We all like to think that we take good care of our laptops. They’re an expensive investment, and for many of us they’re completely integral to our working lives. We use them to set our calendars, host all of our vital files and send and receive emails. In the modern day and age the majority of these tasks can be at least processed through a smartphone or a tablet, but most of us still have a laptop or desktop at home which is doing the bulk of the work, with our more fashionable gadgets set to sync to them.
Because we like to believe we’re responsible owners, we use software to keep our computers safe. We all know the importance of having good anti-virus software, for example. Many of us back that up with specific anti-malware software too, and perhaps a specific email defender or web browser accessory for added security. We might even have an independent firewall program set up, so we can feel really sure that we’re keeping intruders out. When we use any or all of these software measures, we tell ourselves that we’re giving our machine a big cuddle, and the programs are designed to help us log back online and play our fluffy favourites that help us to relax and be entertained.
In reality, there’s another tool which we should be using regularly to make sure our computers stay healthy, and the risk of loss to data is minimized. It’s a tool that every new computer comes with, doesn’t cost you an extra penny, and isn’t used nearly as much as it really should be. It’s the humble disk defragmentation tool.
Twenty years ago, before the age of the internet really kicked off, we used to defragment regularly. Disk sizes were smaller then, so making sure we were getting the most of our storage space was a big priority. Performance was also less reliable than it is today, and so we were more conscious of giving our machines a regular health check to make sure they weren’t slowing down or seizing up. At some point, as we no longer had to worry about sloppy storage habits because of the sheer size of our hard drives, defragmentation just went out of fashion.
A hard drive that is regularly defragmented, or ‘defragged’ as it’s sometimes called, is a healthy, efficient hard drive. Defragging means that storage space is used efficiently, your computer can find data faster, and there are fewer fragments of files lurking around that can lead to system lag. It’s time to get back into the habit of using the tool.
How Do Files Get Fragmented In The First Place?
Whenever you save a file, your computer automatically stores it at the very end of your available hard drive space. In theory, that means that when your computer goes to ‘find’ a file when you re-open it, it looks at the date the file was created, and knows to start towards the end of all the stored data and work its way backwards. This process is designed to continue until you either fill up your hard drive, or start deleting data which has previously been stored. So far, so good.
Where the system falls down is that you’re very unlikely to delete files or data in the same order you stored it in. Every time you delete data, it leaves a gap where the file used to be, and that gap is filled the next time you store anything new. If the “something new” you’ve created or downloaded is larger than whatever you most recently deleted, your computer will try to be efficient and fill up the gap first before storing the rest of the data at the end of the free space.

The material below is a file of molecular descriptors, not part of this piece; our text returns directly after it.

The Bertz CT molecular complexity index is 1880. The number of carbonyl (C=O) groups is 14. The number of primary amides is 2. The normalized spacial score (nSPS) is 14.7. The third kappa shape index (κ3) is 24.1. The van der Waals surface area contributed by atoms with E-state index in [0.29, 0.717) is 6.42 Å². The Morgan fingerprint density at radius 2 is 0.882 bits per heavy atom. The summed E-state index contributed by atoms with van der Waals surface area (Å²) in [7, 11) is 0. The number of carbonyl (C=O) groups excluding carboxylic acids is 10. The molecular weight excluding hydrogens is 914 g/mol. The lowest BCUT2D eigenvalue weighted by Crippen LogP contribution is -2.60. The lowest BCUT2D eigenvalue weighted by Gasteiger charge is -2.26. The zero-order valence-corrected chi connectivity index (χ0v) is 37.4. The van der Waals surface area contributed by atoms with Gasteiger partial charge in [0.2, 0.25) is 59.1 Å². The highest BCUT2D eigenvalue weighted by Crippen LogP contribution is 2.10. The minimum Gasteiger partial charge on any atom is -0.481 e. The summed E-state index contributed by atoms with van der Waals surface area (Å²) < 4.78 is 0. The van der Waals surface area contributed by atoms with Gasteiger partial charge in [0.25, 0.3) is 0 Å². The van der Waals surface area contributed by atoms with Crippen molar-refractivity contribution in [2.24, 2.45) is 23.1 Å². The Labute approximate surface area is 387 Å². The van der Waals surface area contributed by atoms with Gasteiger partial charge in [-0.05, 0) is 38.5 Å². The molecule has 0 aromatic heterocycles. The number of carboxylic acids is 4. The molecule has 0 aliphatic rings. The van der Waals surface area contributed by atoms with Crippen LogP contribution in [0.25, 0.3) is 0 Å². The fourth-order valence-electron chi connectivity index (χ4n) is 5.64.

Because you delete and store new data constantly, what you’re eventually left with is a hard drive with bits of information scattered all over it, and very few files saved as one continuous packet of data. The data is, quite literally, fragmented. That slows your computer down, because it has to go looking in a number of different places in order find and run the data it needs to perform whatever task you’ve asked of it.
What Does Defragmentation Do?
In short, it does exactly what it sounds like it should do! It reverses the process described above. The defragmentation tool forces your computer to actually ‘look’ at where it’s storing data, and work out which pieces of data are actually supposed to be stored together.
Once it’s worked that out, it completely rewrites and relocates all of the stored data, putting it back in order and making it much easier to find next time it needs to do so.
What Makes Defragmentation An Essential Habit?
Defragmentation has two major benefits. Firstly, it makes your hard drive last longer. This is simply down to reducing wear and tear. When the computer has to work harder to locate data, it racks up more travel on its mechanical parts. It’s like mileage on a car; eventually the parts will wear out, and the machine will no longer be fit for purpose.
Secondly, it makes your computer faster, as we’ve already said. If all the data is in one place it will load faster. If all the data that a program needs when it’s already up and running is in one place, too, it will run faster because there’s less time required for background loading.
There are a couple of follow on benefits from defragmentation, too. It will actually help your anti-virus software run more efficiently. When a file is stored in one location instead of being spread, it’s easier to scan. When a virus is stored in one location, it’s easier to quarantine and remove it before it spreads to the data around it.
A computer that can access data quickly and easily will also consume less energy. If you’re forever cursing the battery life of your laptop, defragmentation could be your friend. The less effort the computer needs to make in order to retrieve data, the less power is consumed, and the longer the battery will last.
Simply put, if you haven’t defragmented your computer recently, there’s no better time than right now. Start it up and let it run. Your machine would thank you for it if it could speak!